I have every hope that Joncas’ artistry could fashion even this nonsense into engaging and meaningful prayer.

  6. I, too, think this is amusing! Even though I am quite pleased with what the writer is making fun of. One could, if one set one’s mind to it, make equal fun of the vapid language of which we are now, thankfully, rid.

    It is really quite astonishing that so many people are making so great a to-do over ‘chalice’, ‘consubstantial’, and ‘gibbet’. These words are neither obscure nor inapt. If anyone (and, I can’t imagine who that would be) actually does not know what they mean, he or she could, as one always does with new words, simply look them up. Problem solved! Nothing to complain about. Knowledge increased.

    (There is something untoward in that the author of this ditty has need to remain, or be kept, anonymous. Perhaps he or she would be embarassed to be known to have penned such shallow and pointless silliness. I can see why.)

    ‘Blessed is the man [or woman] who… hath not sat in the seat of the scornful’. – Ps. 1

    1. “These words are neither obscure nor inapt. If anyone (and, I can’t imagine who that would be) actually does not know what they mean, he or she could, as one always does with new words, simply look them up. Problem solved! Nothing to complain about. Knowledge increased.”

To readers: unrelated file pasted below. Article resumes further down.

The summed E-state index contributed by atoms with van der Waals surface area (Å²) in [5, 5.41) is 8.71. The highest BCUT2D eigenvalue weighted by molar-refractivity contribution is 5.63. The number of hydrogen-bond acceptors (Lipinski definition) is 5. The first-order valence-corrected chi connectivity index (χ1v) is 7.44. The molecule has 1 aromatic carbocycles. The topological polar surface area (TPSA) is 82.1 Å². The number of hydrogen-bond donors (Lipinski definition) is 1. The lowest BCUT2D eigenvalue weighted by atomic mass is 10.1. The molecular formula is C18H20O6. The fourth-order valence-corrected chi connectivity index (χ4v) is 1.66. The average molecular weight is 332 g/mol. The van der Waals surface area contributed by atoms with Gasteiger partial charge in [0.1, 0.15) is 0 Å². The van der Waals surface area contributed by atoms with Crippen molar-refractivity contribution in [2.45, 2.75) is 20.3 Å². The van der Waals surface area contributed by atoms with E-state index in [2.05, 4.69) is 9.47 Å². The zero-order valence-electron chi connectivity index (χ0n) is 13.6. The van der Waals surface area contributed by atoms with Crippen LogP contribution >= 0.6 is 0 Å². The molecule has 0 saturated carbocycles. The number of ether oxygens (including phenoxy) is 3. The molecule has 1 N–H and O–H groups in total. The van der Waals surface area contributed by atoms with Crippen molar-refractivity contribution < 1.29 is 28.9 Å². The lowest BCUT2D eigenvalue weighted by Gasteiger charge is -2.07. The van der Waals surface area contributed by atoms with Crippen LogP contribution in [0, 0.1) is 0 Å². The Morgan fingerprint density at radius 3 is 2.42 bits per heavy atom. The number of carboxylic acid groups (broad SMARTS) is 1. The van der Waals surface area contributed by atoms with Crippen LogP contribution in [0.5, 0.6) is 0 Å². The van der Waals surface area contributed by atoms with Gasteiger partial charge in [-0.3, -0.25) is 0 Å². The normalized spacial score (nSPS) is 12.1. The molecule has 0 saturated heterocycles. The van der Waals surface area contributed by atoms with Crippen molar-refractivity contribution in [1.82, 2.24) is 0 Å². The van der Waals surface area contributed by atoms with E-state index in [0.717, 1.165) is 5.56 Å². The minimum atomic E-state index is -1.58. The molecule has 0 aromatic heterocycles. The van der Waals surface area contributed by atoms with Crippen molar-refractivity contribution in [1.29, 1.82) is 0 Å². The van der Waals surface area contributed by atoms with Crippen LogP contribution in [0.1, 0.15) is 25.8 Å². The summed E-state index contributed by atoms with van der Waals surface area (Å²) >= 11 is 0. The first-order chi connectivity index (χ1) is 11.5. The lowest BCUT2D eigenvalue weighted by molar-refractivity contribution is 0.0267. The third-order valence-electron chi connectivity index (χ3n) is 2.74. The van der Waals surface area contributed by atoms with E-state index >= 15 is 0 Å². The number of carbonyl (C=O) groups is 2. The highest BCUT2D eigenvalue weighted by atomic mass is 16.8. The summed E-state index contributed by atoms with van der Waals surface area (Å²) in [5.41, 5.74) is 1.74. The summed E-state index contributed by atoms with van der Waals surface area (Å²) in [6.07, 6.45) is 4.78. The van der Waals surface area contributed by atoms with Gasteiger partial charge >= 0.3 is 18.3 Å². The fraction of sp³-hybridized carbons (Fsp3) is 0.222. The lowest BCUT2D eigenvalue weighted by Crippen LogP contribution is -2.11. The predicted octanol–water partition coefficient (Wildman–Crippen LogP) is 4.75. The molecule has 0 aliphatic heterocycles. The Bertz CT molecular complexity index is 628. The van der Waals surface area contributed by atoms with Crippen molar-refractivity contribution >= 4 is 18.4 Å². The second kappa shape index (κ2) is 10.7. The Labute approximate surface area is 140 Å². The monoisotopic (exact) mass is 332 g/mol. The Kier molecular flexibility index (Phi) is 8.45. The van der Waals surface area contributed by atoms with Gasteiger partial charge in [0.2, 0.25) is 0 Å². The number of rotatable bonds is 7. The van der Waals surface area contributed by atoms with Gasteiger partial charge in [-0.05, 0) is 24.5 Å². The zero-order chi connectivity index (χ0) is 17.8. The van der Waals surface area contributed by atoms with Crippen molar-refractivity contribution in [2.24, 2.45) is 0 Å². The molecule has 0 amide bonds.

Really? So does chalice mean “cup” — as in Elizabethan English — and are we supposed to think “cup” even as we mouth “chalice”? Does “gibbet” mean “cross” or perhaps the “tree” of Deuteronomy or a literal gibbet or a metaphor for any place of execution?

      Does consubstantial have a clearly defined meaning? Has it ever had?

      Answers are not so easy to find, it seems to me.

      But indeed these words are NOT obscure and inapt in terms of their intention, to bog us down in fussy anachronisms and make us forget still more completely Vatican II and the challenge to make the Eucharist freshly meaningful for the modern world in which we happen to live.

      1. JO’L –
        Well, a chalice, of whatever materials and dimensions is a very, very special cup, isn’t it?! Jesus, I think, used a ceremonial vessel that was probably of greater significance than a very mere cup. I don’t know this – but sort of infer it from my meagre knowledge about Jewish ceremonial meals. At any rate a chalice is a special cup for special purposes. And the vessel of salvation is humbly called a cup, but also worshipfully called, as is most appropriate, a chalice. Why do we need this insistent, almost malicious, argumentation over it.